| || |The Berean Expositor Volume 45 - Page 17 of 251 Index | Zoom | |
Whatever mankind may be occupied with, the search for true happiness is largely
behind it. The quest often resolves itself into the seeking of wealth, position or
popularity, although some find their joy in family and friends, or in some life's work or
cause. But wherever the natural man pursues his quest, it is in the things of this life, and
for that reason there comes the day when the happiness ceases, either through a change of
circumstances, or, in the final analysis, death. True Scriptural happiness, because it
speaks of permanence, is different.
Solomon set himself the task of examining all things "under the sun" and his verdict
was, "all is vanity and vexation of spirit" (Eccles. 1: 12-14); the word "vanity" used
many times by him being the Hebrew hebel (transitory, soon to vanish, vapour-like).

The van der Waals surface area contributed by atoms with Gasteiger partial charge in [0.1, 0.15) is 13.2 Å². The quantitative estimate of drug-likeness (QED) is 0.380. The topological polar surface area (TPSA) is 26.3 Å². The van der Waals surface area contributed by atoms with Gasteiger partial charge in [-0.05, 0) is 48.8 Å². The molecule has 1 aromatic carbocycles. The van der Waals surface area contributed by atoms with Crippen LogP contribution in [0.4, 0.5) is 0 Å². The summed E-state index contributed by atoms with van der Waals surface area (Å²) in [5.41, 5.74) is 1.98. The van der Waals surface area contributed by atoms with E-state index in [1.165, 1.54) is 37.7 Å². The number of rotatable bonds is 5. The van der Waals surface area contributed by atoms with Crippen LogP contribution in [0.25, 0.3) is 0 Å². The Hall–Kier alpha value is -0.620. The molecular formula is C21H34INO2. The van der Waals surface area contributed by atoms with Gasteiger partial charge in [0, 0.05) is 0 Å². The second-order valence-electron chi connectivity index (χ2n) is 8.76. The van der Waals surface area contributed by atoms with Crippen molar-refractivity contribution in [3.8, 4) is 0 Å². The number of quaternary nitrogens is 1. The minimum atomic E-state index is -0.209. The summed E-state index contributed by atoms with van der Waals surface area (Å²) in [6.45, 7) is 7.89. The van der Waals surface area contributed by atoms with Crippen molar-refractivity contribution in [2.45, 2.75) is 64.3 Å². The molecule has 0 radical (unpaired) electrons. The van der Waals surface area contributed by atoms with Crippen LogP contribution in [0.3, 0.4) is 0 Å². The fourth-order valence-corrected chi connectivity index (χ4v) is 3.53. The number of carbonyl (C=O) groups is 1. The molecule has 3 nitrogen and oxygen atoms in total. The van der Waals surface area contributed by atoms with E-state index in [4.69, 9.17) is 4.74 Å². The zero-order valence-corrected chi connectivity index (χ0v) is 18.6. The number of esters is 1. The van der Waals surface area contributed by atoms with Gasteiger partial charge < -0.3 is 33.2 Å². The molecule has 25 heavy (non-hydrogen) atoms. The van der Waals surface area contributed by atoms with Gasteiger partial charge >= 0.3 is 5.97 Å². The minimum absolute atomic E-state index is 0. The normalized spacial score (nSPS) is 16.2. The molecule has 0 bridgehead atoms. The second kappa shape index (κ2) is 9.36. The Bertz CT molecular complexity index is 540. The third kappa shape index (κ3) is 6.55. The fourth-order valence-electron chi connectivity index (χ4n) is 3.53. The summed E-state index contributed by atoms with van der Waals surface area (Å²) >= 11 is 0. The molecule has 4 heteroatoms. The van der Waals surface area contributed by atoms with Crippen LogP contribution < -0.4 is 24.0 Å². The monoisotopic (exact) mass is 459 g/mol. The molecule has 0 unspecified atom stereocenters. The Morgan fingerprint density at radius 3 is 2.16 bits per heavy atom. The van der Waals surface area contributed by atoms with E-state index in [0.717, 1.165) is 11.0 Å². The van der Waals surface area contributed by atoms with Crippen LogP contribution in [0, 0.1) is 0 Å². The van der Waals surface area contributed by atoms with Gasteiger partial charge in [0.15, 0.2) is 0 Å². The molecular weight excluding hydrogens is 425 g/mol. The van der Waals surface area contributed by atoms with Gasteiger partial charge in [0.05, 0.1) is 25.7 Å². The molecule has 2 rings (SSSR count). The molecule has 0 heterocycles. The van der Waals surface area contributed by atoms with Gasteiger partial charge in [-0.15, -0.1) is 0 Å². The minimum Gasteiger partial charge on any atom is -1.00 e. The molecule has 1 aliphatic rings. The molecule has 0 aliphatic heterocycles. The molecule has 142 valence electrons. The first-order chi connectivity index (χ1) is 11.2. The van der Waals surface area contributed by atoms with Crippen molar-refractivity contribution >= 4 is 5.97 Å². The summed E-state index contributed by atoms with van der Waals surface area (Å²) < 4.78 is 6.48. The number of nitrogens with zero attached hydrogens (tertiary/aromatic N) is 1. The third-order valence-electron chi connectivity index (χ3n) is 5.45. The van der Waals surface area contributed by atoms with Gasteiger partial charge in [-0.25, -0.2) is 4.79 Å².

Each thing is conditioned by a season (it may be "beautiful in its proper season"--3: 11),
so nothing lasts "under the sun". (See also James 4: 14).
Paul observed the whole, groaning creation, "subject to vanity", under "the bondage of
corruption" (Rom. 8: 20-23), a fact which had been appreciated to some extent by the
first human beings, in naming their second son Abel (Hebel, transitory).
Where then is true happiness? It is found in hope and resurrection. "Happy are they
that have not seen (the risen Lord in the flesh, as Thomas did) and yet have believed (that
He rose)"--John 20: 29. It is the resurrection of Christ, guaranteeing life for the
believer, life which is not "transitory", that gives the hope (and present experience) of
true happiness. Because of Him we can rejoice in "the good news of the glory of the
happy God", and look forward to the realization of the "happy hope" associated with His
glory (I Tim. 1: 11; Titus 2: 13; Col. 3: 4).
"If in this life only we have hope (even) in Christ, we are of all men most miserable."
If there was no resurrection of Christ, if we can look to nothing beyond the grave, "let us
eat and drink (Paul does not add `be merry'); for tomorrow we die" (I Cor. 15: 19, 32).
"But now is Christ risen from the dead, and become the firstfruits of them that slept"
(20). Blessed be God, Who in Christ, has given all His people a sure and certain and
lasting (truly happy) hope.
BRIAN E. SHERRING